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Yugoslav Court Suspends Extradition of Milosevic

Aired June 28, 2001 - 07:05   ET

THIS IS A RUSH TRANSCRIPT. THIS COPY MAY NOT BE IN ITS FINAL FORM AND MAY BE UPDATED.


THIS IS A RUSH TRANSCRIPT. THIS COPY MAY NOT BE IN ITS FINAL FORM AND MAY BE UPDATED.
BRIAN NELSON, CNN ANCHOR: We have this news just into CNN. The Yugoslav Constitutional Court has temporarily suspended a government decree allowing for the extradition of the former president, Slobodan Milosevic, to The Hague, where he may be tried on war crimes.

The court's decision ostensibly stalls the effort to extradite Milosevic, but the government says the process should go ahead. In fact, the Yugoslav government wanted to extradite Milosevic by tomorrow, in order to encourage the United States and other countries to attend a donors conference because, as the government itself says, the Yugoslav treasury is virtually bankrupt.

Now let's go for more on this to Belgrade and CNN's Alessio Vinci, who joins us by phone -- Alessio.

ALESSIO VINCI, CNN CORRESPONDENT: Yes Brian, with an unanimous vote, within the last few minutes, the Yugoslav Constitutional Court has, indeed, ruled to temporarily suspend the decree that has paved the way for the beginning of extradition procedures for the former Yugoslav President Slobodan Milosevic to the U.N. War Crimes Tribunal.

It is a temporary suspension, pending the Constitutional Court ruling on whether this decree is constitutional or not. In explaining its ruling, the Constitutional judges say that this does not mean that Yugoslavia is not fulfilling its international obligations or rejecting its cooperation with the U.N. War Crimes Tribunal in The Hague. It said that the big question right now is how to harmonize Yugoslavia national legislation with its international obligations.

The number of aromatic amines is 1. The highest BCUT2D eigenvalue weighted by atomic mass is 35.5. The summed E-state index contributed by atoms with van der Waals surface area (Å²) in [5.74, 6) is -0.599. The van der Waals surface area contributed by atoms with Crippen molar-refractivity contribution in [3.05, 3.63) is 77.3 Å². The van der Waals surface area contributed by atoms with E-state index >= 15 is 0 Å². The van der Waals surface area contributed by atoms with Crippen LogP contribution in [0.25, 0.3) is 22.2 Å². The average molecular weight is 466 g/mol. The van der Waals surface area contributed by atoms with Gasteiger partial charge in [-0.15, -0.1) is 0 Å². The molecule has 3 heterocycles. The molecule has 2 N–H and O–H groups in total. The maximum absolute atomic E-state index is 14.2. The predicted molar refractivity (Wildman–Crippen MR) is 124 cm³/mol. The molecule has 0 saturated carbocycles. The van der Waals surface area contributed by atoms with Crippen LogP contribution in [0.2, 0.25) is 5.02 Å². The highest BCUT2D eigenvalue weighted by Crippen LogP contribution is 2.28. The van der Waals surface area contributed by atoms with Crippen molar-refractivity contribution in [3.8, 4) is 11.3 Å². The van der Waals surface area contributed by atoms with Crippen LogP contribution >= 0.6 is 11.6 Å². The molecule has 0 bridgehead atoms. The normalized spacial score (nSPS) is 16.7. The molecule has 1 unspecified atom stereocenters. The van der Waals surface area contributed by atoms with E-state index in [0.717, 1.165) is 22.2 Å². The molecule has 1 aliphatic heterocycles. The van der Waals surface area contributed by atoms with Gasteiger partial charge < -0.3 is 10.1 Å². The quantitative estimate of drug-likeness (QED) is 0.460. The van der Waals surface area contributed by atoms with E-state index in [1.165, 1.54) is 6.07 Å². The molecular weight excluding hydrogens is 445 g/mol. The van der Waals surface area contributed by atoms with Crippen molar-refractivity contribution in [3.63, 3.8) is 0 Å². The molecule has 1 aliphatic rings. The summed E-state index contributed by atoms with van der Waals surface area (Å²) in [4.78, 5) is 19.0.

It said that is something that will have to be discussed in the coming days and weeks, perhaps by inviting international scholars. But for the time being, the Yugoslav Constitutional Court has ruled to temporarily suspend the decree that the Yugoslav government has passed over the weekend and has paved the way for the beginning of extradition procedure of the former Yugoslav President Slobodan Milosevic.

His lawyer, Milosevic's lawyer, Zdenko Tomanovic, coming out of the Constitutional Courtroom said this ruling was a victory for the law.

Does this mean that the actual extradition procedure of Mr. Milosevic has been suspended as well. Legally, yes. The Constitutional Court, with this ruling, has temporarily suspended that procedure, however we have heard from the Serbian Prime Minister Zoran Djindjic, yesterday, telling reporters despite what the ruling of the Constitutional Court would have been, he said that Yugoslav still must cooperate with international obligations, and therefore, it must cooperate with the U.N. War Crimes Tribunal -- and therefore, it would go ahead and continue the extradition procedure of Mr. Milosevic.

So we have here the Serbian government right now, which is meeting in an emergency session as we speak, to decide how to react to this latest ruling by the Constitutional Court. Certainly, the Yugoslav officials, those who are in favor of Mr. Milosevic's extradition, still believe that despite the ruling of the Constitutional Court, they can go ahead and proceed with its extradition. However, this ruling by the Constitutional Court obviously puts a big hurdle in front of them -- Brian.

NELSON: And a big question mark.

Thank you, CNN's Alessio Vinci, reporting to us from Belgrade.

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